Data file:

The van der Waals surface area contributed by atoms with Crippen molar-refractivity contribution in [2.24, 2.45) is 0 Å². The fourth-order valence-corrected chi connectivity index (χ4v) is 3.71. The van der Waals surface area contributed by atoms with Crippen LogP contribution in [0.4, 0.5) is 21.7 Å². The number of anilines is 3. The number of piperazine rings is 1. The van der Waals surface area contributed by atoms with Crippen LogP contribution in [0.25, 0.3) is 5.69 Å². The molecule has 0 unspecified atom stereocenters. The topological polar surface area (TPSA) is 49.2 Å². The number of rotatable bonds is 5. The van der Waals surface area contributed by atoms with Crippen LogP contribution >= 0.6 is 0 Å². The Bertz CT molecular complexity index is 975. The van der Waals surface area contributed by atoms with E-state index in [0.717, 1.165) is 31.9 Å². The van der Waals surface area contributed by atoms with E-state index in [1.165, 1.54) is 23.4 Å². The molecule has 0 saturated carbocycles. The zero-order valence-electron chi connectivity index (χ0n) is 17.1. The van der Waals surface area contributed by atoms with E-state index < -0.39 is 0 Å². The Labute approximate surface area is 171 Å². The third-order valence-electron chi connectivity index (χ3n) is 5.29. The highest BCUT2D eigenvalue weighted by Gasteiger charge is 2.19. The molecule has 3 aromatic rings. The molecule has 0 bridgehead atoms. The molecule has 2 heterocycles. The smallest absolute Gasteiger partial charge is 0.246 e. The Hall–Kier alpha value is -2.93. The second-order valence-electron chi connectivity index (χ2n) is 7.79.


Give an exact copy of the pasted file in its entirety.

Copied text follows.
The van der Waals surface area contributed by atoms with Crippen molar-refractivity contribution in [2.24, 2.45) is 0 Å². The fourth-order valence-corrected chi connectivity index (χ4v) is 3.71. The van der Waals surface area contributed by atoms with Crippen LogP contribution in [0.4, 0.5) is 21.7 Å². The number of anilines is 3. The number of piperazine rings is 1. The van der Waals surface area contributed by atoms with Crippen LogP contribution in [0.25, 0.3) is 5.69 Å². The molecule has 0 unspecified atom stereocenters. The topological polar surface area (TPSA) is 49.2 Å². The number of rotatable bonds is 5. The van der Waals surface area contributed by atoms with Crippen LogP contribution >= 0.6 is 0 Å². The Bertz CT molecular complexity index is 975. The van der Waals surface area contributed by atoms with E-state index in [0.717, 1.165) is 31.9 Å². The van der Waals surface area contributed by atoms with E-state index in [1.165, 1.54) is 23.4 Å². The molecule has 0 saturated carbocycles. The zero-order valence-electron chi connectivity index (χ0n) is 17.1. The van der Waals surface area contributed by atoms with E-state index < -0.39 is 0 Å². The Labute approximate surface area is 171 Å². The third-order valence-electron chi connectivity index (χ3n) is 5.29. The highest BCUT2D eigenvalue weighted by Gasteiger charge is 2.19. The molecule has 3 aromatic rings. The molecule has 0 bridgehead atoms. The molecule has 2 heterocycles. The smallest absolute Gasteiger partial charge is 0.246 e. The Hall–Kier alpha value is -2.93. The second-order valence-electron chi connectivity index (χ2n) is 7.79.